We would start exporting Kwid to Saarc countries this year: Sumit Sawhney

After achieving three-fold year-on-year growth in sales in April this year, and a 4.4 per cent market share in the Indian market between January and April, Renault is optimistic on a five per cent market share in India by 2016, much sooner than its earlier target of 2017-end. India chief executive officer and managing director Sumit Sawhney talks to Sohini Das on plans. Edited excerpts:

Your sales so far this year have been promising. What are your targets for market share in the Indian passenger vehicle industry?

The sales growth has been extremely encouraging. We are the fastest-growing brand in India and already rank five in the Indian market. We are just a four-year-old brand here in India, however, we are the No 1 European brand in the country. We had originally planned to garner a five per cent market share in the Indian industry by the end of 2017, however, our January to April figures show that we already have a 4.4 per cent market share in the country. In fact, if we consider April alone, the market share was around 5.2 per cent. Therefore, in the coming months, we expect to hold on to this five per cent market share, and, hence, we have revised our target market share. We aim to achieve a five per cent market share in India by the end of 2016. We follow a calendar year.

How are you planning network expansion to keep up the sales momentum?

We obviously have aggressive network expansion plans in place. In 2014, we had around 157 outlets, which increased to 205 by December 2015. And this year the target is to have 270 outlets by the end of 2017. More than 50 per cent of the upcoming outlets would be in upcountry locations. Our Kwid has seen some great response from smaller towns and cities apart from the big metros. We are also planning to introduce 'workshops on wheels' for those areas where we do not yet have physical presence. Customers can access these mobile workshops for any servicing help with their Renault cars. This would be the first time in India.

When shall we see the new variants of Kwid? When do you plan to start exporting the Kwid?

We have plans to bring in a 1,000cc engine capacity variant of the Kwid, along with an automated manual transmission (AMT) variant. At least one of these variants should be available within the first half of the year. We will start exports of the Kwid to Saarc (South Asian Association for Regional Cooperation) countries this year, which will be followed by Brazil. We are also exploring some African markets.

Given the uncertainties around diesel cars, and new emission norms to be implemented by the Centre, what would be your product strategy in the long term?

The government is looking forward to having Euro VI cars by 2020. We should always keep in mind that it took almost 10 to 11 years in Europe to move from Euro IV to Euro VI, and we are trying to achieve that in four years. So, it’s a challenge. It was easier when we rolled out Euro IV in 13 cities. In that case, even if you took out your Euro IV car outside these cities and refilled it with Euro III fuel, it would still run. However, that is not possible in case of Euro VI. An Euro VI car won't run on Euro IV fuel. Therefore, Euro VI fuel has to be made available all across. As manufacturers, we have already expressed our feedback to the government. As a company, we are future-ready; we have the Euro VI technology.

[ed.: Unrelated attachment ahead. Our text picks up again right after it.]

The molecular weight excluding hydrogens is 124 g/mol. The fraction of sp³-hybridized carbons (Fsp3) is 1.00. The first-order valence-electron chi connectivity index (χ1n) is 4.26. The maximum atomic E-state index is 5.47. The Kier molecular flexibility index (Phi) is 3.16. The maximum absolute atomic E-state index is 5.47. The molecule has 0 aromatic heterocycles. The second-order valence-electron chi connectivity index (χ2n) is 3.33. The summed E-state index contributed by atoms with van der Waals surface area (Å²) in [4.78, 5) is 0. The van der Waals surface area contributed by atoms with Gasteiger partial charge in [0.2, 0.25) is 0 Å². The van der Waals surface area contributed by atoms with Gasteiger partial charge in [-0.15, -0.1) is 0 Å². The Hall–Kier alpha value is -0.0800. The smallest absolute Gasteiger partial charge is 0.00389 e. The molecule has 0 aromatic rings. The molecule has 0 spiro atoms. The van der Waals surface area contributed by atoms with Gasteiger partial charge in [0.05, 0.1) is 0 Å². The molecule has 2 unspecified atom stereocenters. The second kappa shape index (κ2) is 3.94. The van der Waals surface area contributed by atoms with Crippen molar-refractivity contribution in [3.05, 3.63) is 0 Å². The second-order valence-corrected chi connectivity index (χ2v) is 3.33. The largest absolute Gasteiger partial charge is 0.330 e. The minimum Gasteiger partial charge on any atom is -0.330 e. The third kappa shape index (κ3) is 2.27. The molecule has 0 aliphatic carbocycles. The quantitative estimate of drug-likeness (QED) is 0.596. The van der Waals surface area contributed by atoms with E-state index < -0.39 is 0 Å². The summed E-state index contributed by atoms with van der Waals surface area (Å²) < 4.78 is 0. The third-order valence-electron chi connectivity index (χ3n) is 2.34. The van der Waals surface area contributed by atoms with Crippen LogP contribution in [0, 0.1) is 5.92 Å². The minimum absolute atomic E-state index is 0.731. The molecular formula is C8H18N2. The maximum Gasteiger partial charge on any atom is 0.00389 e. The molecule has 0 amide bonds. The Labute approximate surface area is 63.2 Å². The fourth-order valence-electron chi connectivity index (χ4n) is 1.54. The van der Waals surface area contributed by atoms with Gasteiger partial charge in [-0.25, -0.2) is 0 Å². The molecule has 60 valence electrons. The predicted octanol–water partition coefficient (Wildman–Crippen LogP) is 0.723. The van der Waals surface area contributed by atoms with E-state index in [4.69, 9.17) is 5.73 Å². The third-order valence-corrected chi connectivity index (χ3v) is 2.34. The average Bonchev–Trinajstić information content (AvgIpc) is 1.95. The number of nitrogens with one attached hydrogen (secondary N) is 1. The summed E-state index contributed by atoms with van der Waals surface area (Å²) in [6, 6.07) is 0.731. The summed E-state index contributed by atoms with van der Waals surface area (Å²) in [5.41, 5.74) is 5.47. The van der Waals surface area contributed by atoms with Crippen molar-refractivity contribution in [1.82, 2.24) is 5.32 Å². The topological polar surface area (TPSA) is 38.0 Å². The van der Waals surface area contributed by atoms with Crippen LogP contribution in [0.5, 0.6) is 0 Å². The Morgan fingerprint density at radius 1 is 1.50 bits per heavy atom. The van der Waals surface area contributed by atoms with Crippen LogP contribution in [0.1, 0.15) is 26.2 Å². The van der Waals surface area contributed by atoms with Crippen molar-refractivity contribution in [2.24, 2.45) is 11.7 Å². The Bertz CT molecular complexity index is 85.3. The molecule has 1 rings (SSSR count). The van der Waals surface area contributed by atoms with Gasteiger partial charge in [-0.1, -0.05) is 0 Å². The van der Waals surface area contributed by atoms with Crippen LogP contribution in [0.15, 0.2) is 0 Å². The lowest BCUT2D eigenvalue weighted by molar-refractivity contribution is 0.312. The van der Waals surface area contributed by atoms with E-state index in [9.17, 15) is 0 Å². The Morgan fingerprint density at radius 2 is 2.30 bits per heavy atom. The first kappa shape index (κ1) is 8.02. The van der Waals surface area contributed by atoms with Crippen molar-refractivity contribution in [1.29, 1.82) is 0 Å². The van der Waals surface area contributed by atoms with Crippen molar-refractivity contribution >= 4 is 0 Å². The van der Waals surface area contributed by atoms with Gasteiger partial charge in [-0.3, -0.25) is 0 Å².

From the government point, they have to make the fuel available, which they have said that they would. The environment challenges are well taken care of then, as we are straight away moving to Euro VI. As such an Euro IV car emits one-fourth of the emission compared to a non- Euro IV car. We require an overall 360 degree understanding of the situation and holistic and longterm planning.

What is the share of diesel versus petrol vehicles in your portfolio and how do you see that changing with the new Duster?

Share of petrol is high in our portfolio, around 75 per cent, thanks to the petrol Kwid. We do not see this ratio changing significantly in recent times. As such when the difference between petrol and diesel had steeped to around Rs 26, the demand for diesel smaller cars had swelled. However, the difference a customer pays for a diesel car is around Rs 80,000 or so. When this difference in fuel prices comes down to around Rs 10, as is now, then it does not make economic sense for the buyer of a small car to invest that extra amount. However, for those buying cars priced above Rs 8-10 lakh, paying this premium makes sense as they get better torque and better fuel efficiency. Going forward, I feel the demand for diesel cars would primarily be in the Rs 8-10 lakh bracket.

Business Standard is now on Telegram.
For insightful reports and views on business, markets, politics and other issues, subscribe to our official Telegram channel